In medicine, a sign is something found during a physical exam or from a laboratory test that shows that a person may have a condition or disease.
In medicine, a sign is something found during a physical exam or from a laboratory test that shows that a person may have a condition or disease. Some examples of signs are fever, swelling, skin rash, high blood pressure and high blood glucose.
The extent of a cancer in the body. Staging is usually based on the size of the tumor, whether lymph nodes contain cancer and whether the cancer has spread from the original site to other parts of the body.
A physical or mental problem that a person experiences that may indicate a disease or condition. Symptoms cannot be seen and do not show up on medical tests.
A physical or mental problem that a person experiences that may indicate a disease or condition. Symptoms cannot be seen and do not show up on medical tests. Some examples of symptoms are headache, fatigue, nausea and pain.
Having to do with the chest.
Fred Hutch patients have surgery at University of Washington Medical Center (UWMC) with thoracic surgeons who are among the best in the country. Surgeons at UWMC do more lung operations than anywhere else in the Pacific Northwest. They also help diagnose and stage lung cancer and relieve symptoms of advanced disease.
Our surgeons have some of the most extensive experience in the world taking on the most complex cases, including patients who might be told elsewhere that they cannot have surgery or surgery is too risky.
- For early-stage non-small cell lung cancer, surgery to remove the cancer may be an option. When it is an option, it provides the best chance for a cure.
- For small cell lung cancer, doctors rarely use surgery because by the time the disease is found it has often spread too far for surgery to be effective.
Any surgery your team recommends will depend on the type and stage of your disease, your general health and your lung function. Your surgeon will probably remove lymph nodes too to check them for signs of cancer.
Common surgical procedures for lung cancer
These surgeries are typically used to treat lung cancer.
- Lobectomy — removing a whole lobe (section) of the lung. This is the most common lung cancer surgery.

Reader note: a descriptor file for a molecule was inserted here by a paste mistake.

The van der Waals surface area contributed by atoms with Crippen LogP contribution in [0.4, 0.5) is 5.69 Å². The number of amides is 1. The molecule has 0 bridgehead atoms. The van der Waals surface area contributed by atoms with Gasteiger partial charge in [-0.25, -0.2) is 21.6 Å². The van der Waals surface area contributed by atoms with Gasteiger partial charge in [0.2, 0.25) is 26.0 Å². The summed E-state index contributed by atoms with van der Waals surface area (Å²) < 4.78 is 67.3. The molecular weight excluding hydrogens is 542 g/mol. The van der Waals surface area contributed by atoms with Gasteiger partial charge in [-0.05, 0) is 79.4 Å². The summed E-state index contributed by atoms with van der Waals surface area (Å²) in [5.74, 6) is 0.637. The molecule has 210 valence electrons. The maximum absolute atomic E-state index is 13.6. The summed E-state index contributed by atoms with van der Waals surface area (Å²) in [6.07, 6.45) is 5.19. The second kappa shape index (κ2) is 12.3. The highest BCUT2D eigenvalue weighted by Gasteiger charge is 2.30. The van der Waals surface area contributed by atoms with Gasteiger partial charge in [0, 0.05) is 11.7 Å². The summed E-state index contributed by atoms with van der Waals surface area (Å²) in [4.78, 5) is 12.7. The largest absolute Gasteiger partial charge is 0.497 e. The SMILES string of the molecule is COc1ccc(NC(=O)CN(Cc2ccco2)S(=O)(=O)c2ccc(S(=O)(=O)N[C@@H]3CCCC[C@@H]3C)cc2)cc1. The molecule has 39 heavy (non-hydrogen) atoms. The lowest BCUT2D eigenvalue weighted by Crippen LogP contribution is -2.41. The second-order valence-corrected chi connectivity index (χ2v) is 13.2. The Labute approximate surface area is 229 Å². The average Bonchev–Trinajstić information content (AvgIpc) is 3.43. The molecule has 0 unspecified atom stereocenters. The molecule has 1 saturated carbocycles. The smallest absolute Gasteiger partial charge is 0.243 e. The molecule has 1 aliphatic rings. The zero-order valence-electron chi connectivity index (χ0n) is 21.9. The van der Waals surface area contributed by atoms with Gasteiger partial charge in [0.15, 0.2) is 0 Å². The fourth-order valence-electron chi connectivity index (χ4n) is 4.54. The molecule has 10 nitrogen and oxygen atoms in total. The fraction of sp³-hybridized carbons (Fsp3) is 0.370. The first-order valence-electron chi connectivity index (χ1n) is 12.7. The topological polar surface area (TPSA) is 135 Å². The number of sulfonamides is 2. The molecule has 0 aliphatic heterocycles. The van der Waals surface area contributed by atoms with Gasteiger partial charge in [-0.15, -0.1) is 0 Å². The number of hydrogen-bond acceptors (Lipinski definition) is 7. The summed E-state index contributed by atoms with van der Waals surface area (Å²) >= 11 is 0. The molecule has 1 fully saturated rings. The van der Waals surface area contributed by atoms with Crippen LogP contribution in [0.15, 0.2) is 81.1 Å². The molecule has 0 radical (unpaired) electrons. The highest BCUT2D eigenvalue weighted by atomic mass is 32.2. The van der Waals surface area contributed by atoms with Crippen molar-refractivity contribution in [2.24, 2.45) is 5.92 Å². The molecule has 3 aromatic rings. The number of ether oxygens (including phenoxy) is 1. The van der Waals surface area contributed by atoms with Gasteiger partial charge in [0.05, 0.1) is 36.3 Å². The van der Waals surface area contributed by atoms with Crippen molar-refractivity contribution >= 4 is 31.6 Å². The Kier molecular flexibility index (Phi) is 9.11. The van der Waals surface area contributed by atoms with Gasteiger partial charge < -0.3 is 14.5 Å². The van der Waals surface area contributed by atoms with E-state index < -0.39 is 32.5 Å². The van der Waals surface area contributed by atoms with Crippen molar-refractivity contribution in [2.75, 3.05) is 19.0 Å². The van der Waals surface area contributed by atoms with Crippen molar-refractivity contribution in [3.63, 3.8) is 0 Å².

- Wedge resection or segmentectomy — removing part of a lobe of the lung. This is the second most common lung cancer surgery. It may be used for several reasons, including if you have compromised lung function, are too sick to undergo lobectomy or strongly prefer to preserve lung function.
- Pneumonectomy — removing the entire lung on the side of your body with the tumor. You may need this surgery due to the size or location of your cancer, although most experts look for ways to spare the lung using advanced surgical procedures.
Video-assisted thoracic surgery
Minimally invasive surgery called video-assisted thoracic surgery (VATS) may be an option if you have early-stage lung cancer.
Classically, surgeons make a 6- to 10-inch incision, cutting larger portions of muscles and spreading ribs to reach the tumor.
With VATS, surgeons make three to four small incisions about an inch long, cut less muscle and entirely avoid spreading ribs. They operate by inserting a camera through one incision and surgical instruments through the others.
People who have VATS may have less pain and a quicker recovery of function and quality life after leaving the hospital.
Advanced surgical and endoscopic procedures
Sometimes lung cancer is difficult to remove surgically because it involves the main airways, major blood vessels, the rib cage or other important structures in the chest.
Procedures performed at UW Medical Center for complex or advanced lung cancers include:
- Sleeve resection — used for cancer in the large airways (trachea or bronchi). The cancerous section of the airway is removed, and the remaining sections are sewn together.
- Carinal pneumonectomy — to remove the lung and the lower part of the trachea, where it branches toward that lung. The remaining trachea and lung airway are sewn together.
- Stenting – to put a tube inside the airway to help open it, allowing patients to breathe easier.
- Tumor debulking – to remove a tumor piece by piece from inside the airway, allowing patients to breathe easier.
Our surgeons also provide reconstruction if needed, such as:
- Vascular reconstruction — to rebuild the pulmonary artery when the tumor involves this blood vessel as well as the airways. This is done to remove the cancer entirely and save the lung, with the goal of avoiding a pneumonectomy (removing part or all of a lung).
- Chest-wall resection and reconstruction — to remove a tumor in the chest wall and reconstruct the chest.